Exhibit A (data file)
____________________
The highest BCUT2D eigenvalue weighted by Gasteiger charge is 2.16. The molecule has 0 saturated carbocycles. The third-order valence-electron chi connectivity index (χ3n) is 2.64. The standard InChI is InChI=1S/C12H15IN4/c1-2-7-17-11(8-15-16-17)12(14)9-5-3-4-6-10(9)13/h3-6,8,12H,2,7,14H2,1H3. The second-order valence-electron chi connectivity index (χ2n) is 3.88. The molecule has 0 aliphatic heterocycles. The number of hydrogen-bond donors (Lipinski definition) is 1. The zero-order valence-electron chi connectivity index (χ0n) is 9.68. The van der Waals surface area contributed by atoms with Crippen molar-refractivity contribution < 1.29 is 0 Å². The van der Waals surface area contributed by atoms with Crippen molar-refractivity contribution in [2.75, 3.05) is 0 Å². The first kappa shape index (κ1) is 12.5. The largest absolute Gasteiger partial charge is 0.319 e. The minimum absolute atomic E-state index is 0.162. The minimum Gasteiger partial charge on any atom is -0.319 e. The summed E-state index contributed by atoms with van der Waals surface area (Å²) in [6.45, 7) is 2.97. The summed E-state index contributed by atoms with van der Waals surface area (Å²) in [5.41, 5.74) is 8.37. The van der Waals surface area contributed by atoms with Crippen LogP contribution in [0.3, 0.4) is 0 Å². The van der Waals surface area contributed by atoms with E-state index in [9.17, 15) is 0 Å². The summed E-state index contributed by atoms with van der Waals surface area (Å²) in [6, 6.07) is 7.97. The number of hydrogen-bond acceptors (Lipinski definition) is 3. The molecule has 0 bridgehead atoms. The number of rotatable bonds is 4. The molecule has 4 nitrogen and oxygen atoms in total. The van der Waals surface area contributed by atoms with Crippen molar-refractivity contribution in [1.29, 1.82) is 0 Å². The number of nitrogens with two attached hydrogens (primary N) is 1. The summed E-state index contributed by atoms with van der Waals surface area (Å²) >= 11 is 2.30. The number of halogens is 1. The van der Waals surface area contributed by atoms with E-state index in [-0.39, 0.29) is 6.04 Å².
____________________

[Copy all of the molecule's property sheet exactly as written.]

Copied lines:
The highest BCUT2D eigenvalue weighted by Gasteiger charge is 2.16. The molecule has 0 saturated carbocycles. The third-order valence-electron chi connectivity index (χ3n) is 2.64. The standard InChI is InChI=1S/C12H15IN4/c1-2-7-17-11(8-15-16-17)12(14)9-5-3-4-6-10(9)13/h3-6,8,12H,2,7,14H2,1H3. The second-order valence-electron chi connectivity index (χ2n) is 3.88. The molecule has 0 aliphatic heterocycles. The number of hydrogen-bond donors (Lipinski definition) is 1. The zero-order valence-electron chi connectivity index (χ0n) is 9.68. The van der Waals surface area contributed by atoms with Crippen molar-refractivity contribution < 1.29 is 0 Å². The van der Waals surface area contributed by atoms with Crippen molar-refractivity contribution in [2.75, 3.05) is 0 Å². The first kappa shape index (κ1) is 12.5. The largest absolute Gasteiger partial charge is 0.319 e. The minimum absolute atomic E-state index is 0.162. The minimum Gasteiger partial charge on any atom is -0.319 e. The summed E-state index contributed by atoms with van der Waals surface area (Å²) in [6.45, 7) is 2.97. The summed E-state index contributed by atoms with van der Waals surface area (Å²) in [5.41, 5.74) is 8.37. The van der Waals surface area contributed by atoms with Crippen LogP contribution in [0.3, 0.4) is 0 Å². The van der Waals surface area contributed by atoms with E-state index in [9.17, 15) is 0 Å². The summed E-state index contributed by atoms with van der Waals surface area (Å²) in [6, 6.07) is 7.97. The number of hydrogen-bond acceptors (Lipinski definition) is 3. The molecule has 0 bridgehead atoms. The number of rotatable bonds is 4. The molecule has 4 nitrogen and oxygen atoms in total. The van der Waals surface area contributed by atoms with Crippen molar-refractivity contribution in [1.29, 1.82) is 0 Å². The number of nitrogens with two attached hydrogens (primary N) is 1. The summed E-state index contributed by atoms with van der Waals surface area (Å²) >= 11 is 2.30. The number of halogens is 1. The van der Waals surface area contributed by atoms with E-state index in [-0.39, 0.29) is 6.04 Å².